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US Readies Public Statement on Alleged Secret Prisons

03 December 2005

The Bush administration is preparing a public statement on news reports the C.I.A. has operated secret detention sites in Europe for suspected terrorists. The statement, in response to a formal query from the European Union, is expected to be made by Secretary of State Condoleezza Rice before she begins a European trip Monday.

U.S. officials have up to now refused to either confirm or deny the existence of the alleged detention sites, reports of which have sparked a political controversy in Europe and demands for a U.S. clarification.

The U.S. statement, to be made by Secretary Rice, will be in response to a formal inquiry by British Foreign Secretary Jack Straw, whose government currently holds the rotating European Union presidency.

In a brief letter to the Secretary, made public by the State Department officials, Mr. Straw said media reports suggest violations of international law in the alleged U.S. detention or transit of terrorists suspects in or through E.U. member countries.

Mr. Straw said the reports have drawn significant attention in Europe and that the E.U. would be grateful for clarification that will allay parliamentary and public concern.

At a news briefing, State Department Spokesman Sean McCormack said Ms. Rice's reply would be as forthright as possible and would come before the Secretary begins her European trip, possibly just before her departure for Berlin Monday.

He said there are limits to what can be said on the issue given it involves intelligence activity, and suggested Ms. Rice would address it within the broader context of the global struggle against terrorism. "We have talked at length in this room and in other fora about the constraints on our ability to respond directly to these allegations and these news reports. So all we can do is with, as I have said, with European publics, with European parliaments, the American public is to try to engage in a discussion about the context in which these allegations and these news reports arise," he said.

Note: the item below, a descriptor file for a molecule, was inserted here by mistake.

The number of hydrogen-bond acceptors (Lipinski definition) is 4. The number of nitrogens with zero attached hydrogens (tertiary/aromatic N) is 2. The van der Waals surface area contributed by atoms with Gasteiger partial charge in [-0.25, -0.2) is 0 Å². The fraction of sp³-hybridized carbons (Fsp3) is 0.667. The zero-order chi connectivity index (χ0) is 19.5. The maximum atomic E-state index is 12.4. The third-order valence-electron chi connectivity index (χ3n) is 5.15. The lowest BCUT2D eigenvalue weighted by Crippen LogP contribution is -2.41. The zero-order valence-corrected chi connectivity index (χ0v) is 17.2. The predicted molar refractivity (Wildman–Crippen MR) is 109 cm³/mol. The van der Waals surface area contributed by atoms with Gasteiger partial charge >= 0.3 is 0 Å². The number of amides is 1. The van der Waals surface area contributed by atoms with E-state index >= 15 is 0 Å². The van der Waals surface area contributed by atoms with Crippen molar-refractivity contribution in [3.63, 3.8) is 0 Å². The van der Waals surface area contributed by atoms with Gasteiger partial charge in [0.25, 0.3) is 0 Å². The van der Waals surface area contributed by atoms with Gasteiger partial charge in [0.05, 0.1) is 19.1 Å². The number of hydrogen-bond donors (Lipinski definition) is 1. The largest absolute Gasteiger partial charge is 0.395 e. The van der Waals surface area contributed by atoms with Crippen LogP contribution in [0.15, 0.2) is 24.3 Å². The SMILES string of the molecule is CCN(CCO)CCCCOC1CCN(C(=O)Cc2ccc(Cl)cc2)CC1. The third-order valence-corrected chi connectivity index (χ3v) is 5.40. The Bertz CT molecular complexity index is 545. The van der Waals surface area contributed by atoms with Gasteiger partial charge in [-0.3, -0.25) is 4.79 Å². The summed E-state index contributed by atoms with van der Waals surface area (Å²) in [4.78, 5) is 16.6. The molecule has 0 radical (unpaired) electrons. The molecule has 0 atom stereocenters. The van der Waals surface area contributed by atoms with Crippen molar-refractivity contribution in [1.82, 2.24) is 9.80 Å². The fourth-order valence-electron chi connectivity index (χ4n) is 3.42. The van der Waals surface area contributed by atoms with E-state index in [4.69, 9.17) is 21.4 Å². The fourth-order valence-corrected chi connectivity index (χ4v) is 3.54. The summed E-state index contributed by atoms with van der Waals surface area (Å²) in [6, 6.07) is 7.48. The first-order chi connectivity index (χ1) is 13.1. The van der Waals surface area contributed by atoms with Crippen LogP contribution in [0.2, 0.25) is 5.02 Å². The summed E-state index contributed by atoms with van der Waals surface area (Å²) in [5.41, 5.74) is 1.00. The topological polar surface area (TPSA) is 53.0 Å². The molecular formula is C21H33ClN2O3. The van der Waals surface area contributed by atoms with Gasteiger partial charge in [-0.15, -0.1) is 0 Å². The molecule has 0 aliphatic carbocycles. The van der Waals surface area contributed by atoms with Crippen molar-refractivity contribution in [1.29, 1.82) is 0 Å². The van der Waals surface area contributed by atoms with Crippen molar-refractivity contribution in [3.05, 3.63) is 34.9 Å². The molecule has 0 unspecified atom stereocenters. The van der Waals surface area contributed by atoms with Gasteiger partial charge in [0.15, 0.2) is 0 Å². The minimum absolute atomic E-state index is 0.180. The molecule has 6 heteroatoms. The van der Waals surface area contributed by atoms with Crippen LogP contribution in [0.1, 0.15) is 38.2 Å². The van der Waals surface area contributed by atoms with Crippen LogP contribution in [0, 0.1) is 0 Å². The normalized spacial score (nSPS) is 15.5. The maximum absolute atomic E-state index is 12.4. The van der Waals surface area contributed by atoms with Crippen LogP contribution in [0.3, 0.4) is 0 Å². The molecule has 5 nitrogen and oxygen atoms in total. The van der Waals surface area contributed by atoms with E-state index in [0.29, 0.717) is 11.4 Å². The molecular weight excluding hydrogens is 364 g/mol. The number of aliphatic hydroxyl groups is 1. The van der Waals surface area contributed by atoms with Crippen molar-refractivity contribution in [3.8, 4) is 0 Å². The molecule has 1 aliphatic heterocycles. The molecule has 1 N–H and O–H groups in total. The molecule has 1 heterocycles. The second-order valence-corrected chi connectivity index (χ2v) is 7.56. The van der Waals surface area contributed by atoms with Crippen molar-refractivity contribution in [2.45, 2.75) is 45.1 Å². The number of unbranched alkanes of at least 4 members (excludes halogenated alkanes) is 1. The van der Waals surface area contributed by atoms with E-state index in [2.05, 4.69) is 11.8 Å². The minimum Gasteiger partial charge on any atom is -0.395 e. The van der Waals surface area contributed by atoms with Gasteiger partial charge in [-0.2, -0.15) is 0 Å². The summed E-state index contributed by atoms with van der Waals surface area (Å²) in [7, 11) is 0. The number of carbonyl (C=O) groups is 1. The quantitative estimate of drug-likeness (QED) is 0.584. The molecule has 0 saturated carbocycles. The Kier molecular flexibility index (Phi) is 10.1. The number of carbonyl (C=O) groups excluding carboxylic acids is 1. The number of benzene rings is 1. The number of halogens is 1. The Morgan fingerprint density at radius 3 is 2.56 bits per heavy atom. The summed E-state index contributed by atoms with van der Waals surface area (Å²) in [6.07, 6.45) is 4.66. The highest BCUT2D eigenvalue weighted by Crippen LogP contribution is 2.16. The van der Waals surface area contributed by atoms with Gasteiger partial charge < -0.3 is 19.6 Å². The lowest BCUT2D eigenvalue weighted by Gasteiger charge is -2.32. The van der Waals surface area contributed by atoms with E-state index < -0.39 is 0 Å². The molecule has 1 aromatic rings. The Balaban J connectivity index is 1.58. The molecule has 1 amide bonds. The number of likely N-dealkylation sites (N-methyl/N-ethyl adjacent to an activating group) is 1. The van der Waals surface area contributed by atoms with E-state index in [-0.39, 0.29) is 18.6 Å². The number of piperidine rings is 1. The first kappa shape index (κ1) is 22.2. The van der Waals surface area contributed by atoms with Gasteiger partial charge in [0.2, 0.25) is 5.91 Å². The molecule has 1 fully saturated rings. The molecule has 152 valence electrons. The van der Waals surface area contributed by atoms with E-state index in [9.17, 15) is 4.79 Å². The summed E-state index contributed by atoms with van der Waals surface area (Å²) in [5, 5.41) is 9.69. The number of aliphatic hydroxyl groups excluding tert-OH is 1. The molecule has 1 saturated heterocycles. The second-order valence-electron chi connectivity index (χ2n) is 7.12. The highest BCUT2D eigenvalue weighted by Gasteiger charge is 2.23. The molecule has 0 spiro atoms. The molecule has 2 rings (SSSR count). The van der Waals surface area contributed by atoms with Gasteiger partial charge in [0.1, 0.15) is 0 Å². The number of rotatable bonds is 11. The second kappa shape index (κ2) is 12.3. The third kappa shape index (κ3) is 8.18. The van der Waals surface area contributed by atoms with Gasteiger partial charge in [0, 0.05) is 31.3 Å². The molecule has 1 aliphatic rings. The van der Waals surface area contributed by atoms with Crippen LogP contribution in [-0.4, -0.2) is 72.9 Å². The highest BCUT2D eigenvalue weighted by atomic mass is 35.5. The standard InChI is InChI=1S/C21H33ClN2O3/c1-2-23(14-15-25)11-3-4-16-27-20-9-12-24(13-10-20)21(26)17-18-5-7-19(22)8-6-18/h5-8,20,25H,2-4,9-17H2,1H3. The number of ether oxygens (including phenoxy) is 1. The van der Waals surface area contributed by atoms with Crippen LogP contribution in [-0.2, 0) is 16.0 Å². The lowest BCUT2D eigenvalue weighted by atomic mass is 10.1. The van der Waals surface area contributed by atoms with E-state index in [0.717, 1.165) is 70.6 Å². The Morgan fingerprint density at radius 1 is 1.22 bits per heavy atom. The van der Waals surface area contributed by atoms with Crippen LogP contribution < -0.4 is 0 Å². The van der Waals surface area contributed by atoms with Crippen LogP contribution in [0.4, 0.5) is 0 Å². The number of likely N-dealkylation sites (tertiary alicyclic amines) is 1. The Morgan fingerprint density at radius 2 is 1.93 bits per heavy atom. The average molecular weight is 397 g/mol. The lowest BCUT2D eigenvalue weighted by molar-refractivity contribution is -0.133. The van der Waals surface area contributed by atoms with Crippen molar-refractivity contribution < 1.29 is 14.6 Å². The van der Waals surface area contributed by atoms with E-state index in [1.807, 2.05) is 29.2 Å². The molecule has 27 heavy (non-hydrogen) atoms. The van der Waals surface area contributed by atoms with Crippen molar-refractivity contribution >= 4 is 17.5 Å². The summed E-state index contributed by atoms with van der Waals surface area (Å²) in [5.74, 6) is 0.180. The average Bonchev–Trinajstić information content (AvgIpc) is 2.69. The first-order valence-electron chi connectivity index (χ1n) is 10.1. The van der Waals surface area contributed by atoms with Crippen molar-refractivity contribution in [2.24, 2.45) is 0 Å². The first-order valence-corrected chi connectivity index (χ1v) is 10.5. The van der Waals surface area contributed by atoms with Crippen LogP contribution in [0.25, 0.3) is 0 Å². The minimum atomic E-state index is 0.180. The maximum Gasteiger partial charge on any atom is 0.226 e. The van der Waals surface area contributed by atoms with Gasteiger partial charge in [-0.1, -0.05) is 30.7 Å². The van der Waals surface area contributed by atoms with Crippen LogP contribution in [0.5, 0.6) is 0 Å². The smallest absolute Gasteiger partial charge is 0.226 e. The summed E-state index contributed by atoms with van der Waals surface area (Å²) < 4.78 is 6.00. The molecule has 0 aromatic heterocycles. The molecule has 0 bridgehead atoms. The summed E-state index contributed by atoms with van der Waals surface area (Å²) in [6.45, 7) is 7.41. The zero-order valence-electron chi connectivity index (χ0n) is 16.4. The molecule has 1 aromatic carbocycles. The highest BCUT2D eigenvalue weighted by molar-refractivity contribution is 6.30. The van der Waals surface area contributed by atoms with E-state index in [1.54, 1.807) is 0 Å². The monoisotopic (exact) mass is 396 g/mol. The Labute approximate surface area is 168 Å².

Mr. McCormack has said any actions with regard to detainees have been in accordance with American law and the U.S. Constitution, and in conformance with U.S. international obligations.

He also said the war against terrorism is one in which the United States, its European allies, and other countries have had to employ all aspects of national power to combat what he termed a shadowy enemy.

The issue erupted last month when the Washington Post reported that the C.I.A. has been interrogating some of its most important al-Qaeda captives at a compound in Eastern Europe, part of a covert prison system that has at various times included sites in eight countries in Europe and Asia.

The New York Times later reported that the C.I.A. had conducted hundreds of secret flights in the last four years through European airports that may have involved the transport of detainees.

Officials here say the Rice statement, which may be accompanied by a more detailed written response to Mr. Straw, could help to de-fuse the issue before her arrival in Europe, though they still expect it to be a major topic of discussion on the trip spanning five days.

She will visit Berlin, Bucharest, Kiev and finally Brussels, where she will attend a meeting of NATO foreign ministers.

Her agenda will also include talks on Iraq and Afghanistan, European nuclear contacts with Iran, the consolidation of reform in Ukraine, and extending democratic governance to problem countries in the region including Belarus.

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